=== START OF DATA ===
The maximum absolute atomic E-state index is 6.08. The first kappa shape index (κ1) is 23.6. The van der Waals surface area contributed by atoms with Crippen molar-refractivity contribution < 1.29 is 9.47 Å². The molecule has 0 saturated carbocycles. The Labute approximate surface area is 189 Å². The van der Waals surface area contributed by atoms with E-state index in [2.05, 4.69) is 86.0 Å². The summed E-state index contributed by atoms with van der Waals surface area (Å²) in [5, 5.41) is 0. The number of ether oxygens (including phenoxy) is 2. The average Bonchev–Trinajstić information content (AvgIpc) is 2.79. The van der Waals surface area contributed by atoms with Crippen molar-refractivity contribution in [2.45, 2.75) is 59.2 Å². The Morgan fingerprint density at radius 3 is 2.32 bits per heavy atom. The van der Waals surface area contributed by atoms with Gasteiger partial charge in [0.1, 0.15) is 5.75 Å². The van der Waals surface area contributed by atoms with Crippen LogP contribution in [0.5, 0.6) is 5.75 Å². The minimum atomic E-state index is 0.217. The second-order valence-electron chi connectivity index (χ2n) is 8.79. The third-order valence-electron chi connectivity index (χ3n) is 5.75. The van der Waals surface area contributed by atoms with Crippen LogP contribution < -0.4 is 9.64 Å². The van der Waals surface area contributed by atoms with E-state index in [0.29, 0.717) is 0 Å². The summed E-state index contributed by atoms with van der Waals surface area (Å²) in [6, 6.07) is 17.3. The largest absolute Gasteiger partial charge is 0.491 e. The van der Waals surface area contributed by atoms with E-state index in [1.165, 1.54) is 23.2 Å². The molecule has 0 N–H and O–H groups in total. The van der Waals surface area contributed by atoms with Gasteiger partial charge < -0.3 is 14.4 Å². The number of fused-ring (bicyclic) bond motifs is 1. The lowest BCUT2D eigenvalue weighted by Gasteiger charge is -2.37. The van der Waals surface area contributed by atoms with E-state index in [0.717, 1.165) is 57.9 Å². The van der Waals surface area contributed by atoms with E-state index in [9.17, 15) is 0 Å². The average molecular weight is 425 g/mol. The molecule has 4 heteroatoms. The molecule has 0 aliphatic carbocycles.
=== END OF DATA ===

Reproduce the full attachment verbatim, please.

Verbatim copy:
The maximum absolute atomic E-state index is 6.08. The first kappa shape index (κ1) is 23.6. The van der Waals surface area contributed by atoms with Crippen molar-refractivity contribution < 1.29 is 9.47 Å². The molecule has 0 saturated carbocycles. The Labute approximate surface area is 189 Å². The van der Waals surface area contributed by atoms with E-state index in [2.05, 4.69) is 86.0 Å². The summed E-state index contributed by atoms with van der Waals surface area (Å²) in [5, 5.41) is 0. The number of ether oxygens (including phenoxy) is 2. The average Bonchev–Trinajstić information content (AvgIpc) is 2.79. The van der Waals surface area contributed by atoms with Crippen molar-refractivity contribution in [2.45, 2.75) is 59.2 Å². The Morgan fingerprint density at radius 3 is 2.32 bits per heavy atom. The van der Waals surface area contributed by atoms with Gasteiger partial charge in [0.1, 0.15) is 5.75 Å². The van der Waals surface area contributed by atoms with Crippen LogP contribution in [0.5, 0.6) is 5.75 Å². The minimum atomic E-state index is 0.217. The second-order valence-electron chi connectivity index (χ2n) is 8.79. The third-order valence-electron chi connectivity index (χ3n) is 5.75. The van der Waals surface area contributed by atoms with Crippen LogP contribution < -0.4 is 9.64 Å². The van der Waals surface area contributed by atoms with E-state index in [0.29, 0.717) is 0 Å². The summed E-state index contributed by atoms with van der Waals surface area (Å²) in [6, 6.07) is 17.3. The largest absolute Gasteiger partial charge is 0.491 e. The van der Waals surface area contributed by atoms with E-state index in [1.165, 1.54) is 23.2 Å². The molecule has 0 N–H and O–H groups in total. The van der Waals surface area contributed by atoms with Gasteiger partial charge < -0.3 is 14.4 Å². The number of fused-ring (bicyclic) bond motifs is 1. The lowest BCUT2D eigenvalue weighted by Gasteiger charge is -2.37. The van der Waals surface area contributed by atoms with E-state index in [0.717, 1.165) is 57.9 Å². The van der Waals surface area contributed by atoms with E-state index in [9.17, 15) is 0 Å². The average molecular weight is 425 g/mol. The molecule has 4 heteroatoms. The molecule has 0 aliphatic carbocycles.